All Nutrition Tests

Unfortunately, a person can have a nutritional deficiency and not even realize it, which is why nutritional lab tests are essential for managing your health. When you get a nutritional test, you gain insight into improving your health the right way.

Ulta Lab Tests offers a comprehensive set of vitamin and mineral lab tests to screen for nutritional deficiencies and know your health.


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27 Essential Vitamins and Minerals to Spot Deficiencies

  • Calcium [ 303 ]
  • Carotene [ 311 ]
  • Chloride [ 330 ]
  • Cholinesterase, Serum [ 37965 ]
  • Copper [ 363 ]
  • Iodine, Serum/Plasma [ 16599 ]
  • Iron, Total [ 571 ]
  • Magnesium [ 622 ]
  • Molybdenum, Serum/Plasma [ 6213 ]
  • Phosphate (as Phosphorus) [ 718 ]
  • Potassium [ 733 ]
  • QuestAssureD™ 25-Hydroxyvitamin D (D2, D3), LC/MS/MS [ 92888 ]
  • Selenium [ 5507 ]
  • Sodium [ 836 ]
  • Vitamin A (Retinol) [ 921 ]
  • Vitamin B1 (Thiamine), LC/MS/MS [ 90353 ]
  • Vitamin B12 (Cobalamin) and Folate Panel, Serum [ 7065 ]
  • Vitamin B2 (Riboflavin), Plasma [ 36399 ]
  • Vitamin B3 (Nicotinic acid) [ 91029 ]
  • Vitamin B5 (Pantothenic Acid) [ 91030 ]
  • Vitamin B6 (Pyridoxal Phosphate ) [ 926 ]
  • Vitamin B7 (Biotin) [ 391 ]
  • Vitamin C [ 929 ]
  • Vitamin D, 1,25-Dihydroxy, LC/MS/MS [ 16558 ]
  • Vitamin E (Tocopherol) [ 931 ]
  • Vitamin K [ 36585 ]
  • Zinc [ 945 ]
     

5-Hydroxyindoleacetic Acid (5-HIAA), 24-Hour Urine, with Creatinine

Patient Preparation: Patient should avoid food high in indoles: avocado, banana, tomato, plum, walnut, pineapple, and eggplant.

Collection Instructions : Collect 24-hour urine with 6N HCL to maintain a pH below 3. Urine without preservative is acceptable if pH is below 6 and the sample is shipped frozen. Keep urine refrigerated during collection if preservative is not used. Shipping refrigerated acceptable, shipping frozen acceptable. Record 24-hour urine volume on test request form and urine vial. Record patient's age on test request form and urine vial.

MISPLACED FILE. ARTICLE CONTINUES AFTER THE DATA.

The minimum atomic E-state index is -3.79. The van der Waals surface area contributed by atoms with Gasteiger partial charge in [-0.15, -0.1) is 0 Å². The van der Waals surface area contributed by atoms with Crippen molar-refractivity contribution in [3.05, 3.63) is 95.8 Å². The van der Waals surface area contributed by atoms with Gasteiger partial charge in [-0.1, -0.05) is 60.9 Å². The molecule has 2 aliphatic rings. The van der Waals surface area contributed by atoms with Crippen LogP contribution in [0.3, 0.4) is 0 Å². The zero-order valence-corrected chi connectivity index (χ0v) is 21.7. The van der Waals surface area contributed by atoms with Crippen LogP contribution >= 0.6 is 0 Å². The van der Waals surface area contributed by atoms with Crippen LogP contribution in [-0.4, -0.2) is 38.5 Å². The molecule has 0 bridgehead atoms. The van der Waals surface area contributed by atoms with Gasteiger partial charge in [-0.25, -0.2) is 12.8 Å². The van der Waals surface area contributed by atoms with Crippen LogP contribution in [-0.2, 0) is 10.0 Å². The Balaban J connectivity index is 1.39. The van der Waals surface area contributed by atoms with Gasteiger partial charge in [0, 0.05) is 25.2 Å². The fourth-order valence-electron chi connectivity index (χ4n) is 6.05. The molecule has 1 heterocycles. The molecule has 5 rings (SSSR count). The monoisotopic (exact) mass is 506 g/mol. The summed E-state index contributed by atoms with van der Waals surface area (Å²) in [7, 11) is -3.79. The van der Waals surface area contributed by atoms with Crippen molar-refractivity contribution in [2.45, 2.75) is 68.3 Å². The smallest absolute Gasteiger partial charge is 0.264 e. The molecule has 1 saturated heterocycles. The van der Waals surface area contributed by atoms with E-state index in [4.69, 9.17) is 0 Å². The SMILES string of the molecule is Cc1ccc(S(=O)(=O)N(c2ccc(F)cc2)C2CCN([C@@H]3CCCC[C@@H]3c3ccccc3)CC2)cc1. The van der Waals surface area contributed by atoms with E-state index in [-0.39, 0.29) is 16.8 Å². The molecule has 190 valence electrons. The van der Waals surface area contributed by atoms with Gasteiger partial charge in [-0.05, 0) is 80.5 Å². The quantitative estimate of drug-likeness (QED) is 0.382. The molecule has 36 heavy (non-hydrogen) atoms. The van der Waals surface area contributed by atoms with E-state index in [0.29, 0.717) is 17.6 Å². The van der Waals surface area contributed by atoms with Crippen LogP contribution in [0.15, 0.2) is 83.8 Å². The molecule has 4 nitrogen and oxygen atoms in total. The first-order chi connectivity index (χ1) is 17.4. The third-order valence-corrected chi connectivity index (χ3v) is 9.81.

Clinical Significance: 5-HIAA is the end product of serotonin (5-hydroxytryptophan) and tyrptophan metabolism. Patients with carcinoid tumors of the midgut, e.g., ileum, produce high concentrations of 5-HIAA. Patients with carcinoid tumors of the foregut and hindgut may produce little or no 5-HIAA or do so intermittently.

Limitations: Patients with renal disease may display falsely decreased results. Urinary 5-HIAA is increased in patients with malabsorption disorders who also display a larger concentration of urinary tryptophan metabolites. Urinary 5-HIAA is increased in patients with intestinal obstruction and with some noncarcinoid islet cell tumors. Carcinoid syndrome may not cause elevated results, especially if the patient does not have diarrhea.



Serum albumin measurements are used in the monitoring and treatment of numerous diseases involving those related to nutrition and pathology particularly in the liver and kidney. Serum albumin is valuable when following response to therapy where improvement in the serum albumin level is the best sign of successful medical treatment. There may be a loss of albumin in the gastrointestinal tract, in the urine secondary to renal damage or direct loss of albumin through the skin. More than 50% of patients with gluten enteropathy have depressed albumin. The only cause of increased albumin is dehydration; there is no naturally occurring hyperalbuminemia



Amino acid analysis is necessary for the diagnosis of a variety of inborn errors of metabolism. These include, but are not limited to, phenylketonuria, tyrosimemia, citrullinemia, non-ketotic hyperglycinemia, maple syrup urine disease, and homocystinuria. The assay is also key for the continued monitoring of treatment plans for these disorders and useful for assessing nutritional status of patients. Our methodology is highly accurate at very low levels as well as at elevated levels.

This is a fasting test:  Minimun 4 hours after your last meal, or overnite for most accurate reading.  Non fasting specimens are acceptable for Pediatrics

 


IMPORTANT - The specimen for this test must be collected at a patient service center that can collect, store and transport frozen samples as outlined below.  

IMPORTANT: Before ordering this lab test, check and confirm with the selected patient service center to ensure that they can collect, store and transport frozen samples as outlined below.